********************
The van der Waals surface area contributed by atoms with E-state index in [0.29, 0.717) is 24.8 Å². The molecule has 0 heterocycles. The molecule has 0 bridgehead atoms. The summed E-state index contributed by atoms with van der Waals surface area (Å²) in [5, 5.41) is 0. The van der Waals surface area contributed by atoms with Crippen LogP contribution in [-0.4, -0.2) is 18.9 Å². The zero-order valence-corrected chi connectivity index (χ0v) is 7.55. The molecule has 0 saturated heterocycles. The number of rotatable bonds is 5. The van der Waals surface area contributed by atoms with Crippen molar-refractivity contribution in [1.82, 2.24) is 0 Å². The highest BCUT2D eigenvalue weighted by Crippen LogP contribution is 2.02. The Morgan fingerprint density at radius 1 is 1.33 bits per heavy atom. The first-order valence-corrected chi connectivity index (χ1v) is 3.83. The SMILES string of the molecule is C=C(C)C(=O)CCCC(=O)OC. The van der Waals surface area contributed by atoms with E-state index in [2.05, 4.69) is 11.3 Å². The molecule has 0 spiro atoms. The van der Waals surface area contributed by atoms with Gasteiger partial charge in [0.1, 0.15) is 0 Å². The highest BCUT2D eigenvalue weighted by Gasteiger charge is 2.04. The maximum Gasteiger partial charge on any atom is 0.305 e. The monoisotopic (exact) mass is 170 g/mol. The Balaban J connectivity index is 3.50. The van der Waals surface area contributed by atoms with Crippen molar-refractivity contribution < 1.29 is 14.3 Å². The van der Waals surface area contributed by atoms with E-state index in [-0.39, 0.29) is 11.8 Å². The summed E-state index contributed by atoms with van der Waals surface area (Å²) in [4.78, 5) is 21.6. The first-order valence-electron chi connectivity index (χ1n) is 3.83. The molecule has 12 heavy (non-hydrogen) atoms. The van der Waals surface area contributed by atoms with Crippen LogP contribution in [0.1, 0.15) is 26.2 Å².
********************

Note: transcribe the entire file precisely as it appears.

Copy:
The van der Waals surface area contributed by atoms with E-state index in [0.29, 0.717) is 24.8 Å². The molecule has 0 heterocycles. The molecule has 0 bridgehead atoms. The summed E-state index contributed by atoms with van der Waals surface area (Å²) in [5, 5.41) is 0. The van der Waals surface area contributed by atoms with Crippen LogP contribution in [-0.4, -0.2) is 18.9 Å². The zero-order valence-corrected chi connectivity index (χ0v) is 7.55. The molecule has 0 saturated heterocycles. The number of rotatable bonds is 5. The van der Waals surface area contributed by atoms with Crippen molar-refractivity contribution in [1.82, 2.24) is 0 Å². The highest BCUT2D eigenvalue weighted by Crippen LogP contribution is 2.02. The Morgan fingerprint density at radius 1 is 1.33 bits per heavy atom. The first-order valence-corrected chi connectivity index (χ1v) is 3.83. The SMILES string of the molecule is C=C(C)C(=O)CCCC(=O)OC. The van der Waals surface area contributed by atoms with E-state index in [2.05, 4.69) is 11.3 Å². The molecule has 0 spiro atoms. The van der Waals surface area contributed by atoms with Gasteiger partial charge in [0.1, 0.15) is 0 Å². The highest BCUT2D eigenvalue weighted by Gasteiger charge is 2.04. The maximum Gasteiger partial charge on any atom is 0.305 e. The monoisotopic (exact) mass is 170 g/mol. The Balaban J connectivity index is 3.50. The van der Waals surface area contributed by atoms with Crippen molar-refractivity contribution < 1.29 is 14.3 Å². The van der Waals surface area contributed by atoms with E-state index in [-0.39, 0.29) is 11.8 Å². The summed E-state index contributed by atoms with van der Waals surface area (Å²) in [4.78, 5) is 21.6. The first-order valence-electron chi connectivity index (χ1n) is 3.83. The molecule has 12 heavy (non-hydrogen) atoms. The van der Waals surface area contributed by atoms with Crippen LogP contribution in [0.1, 0.15) is 26.2 Å².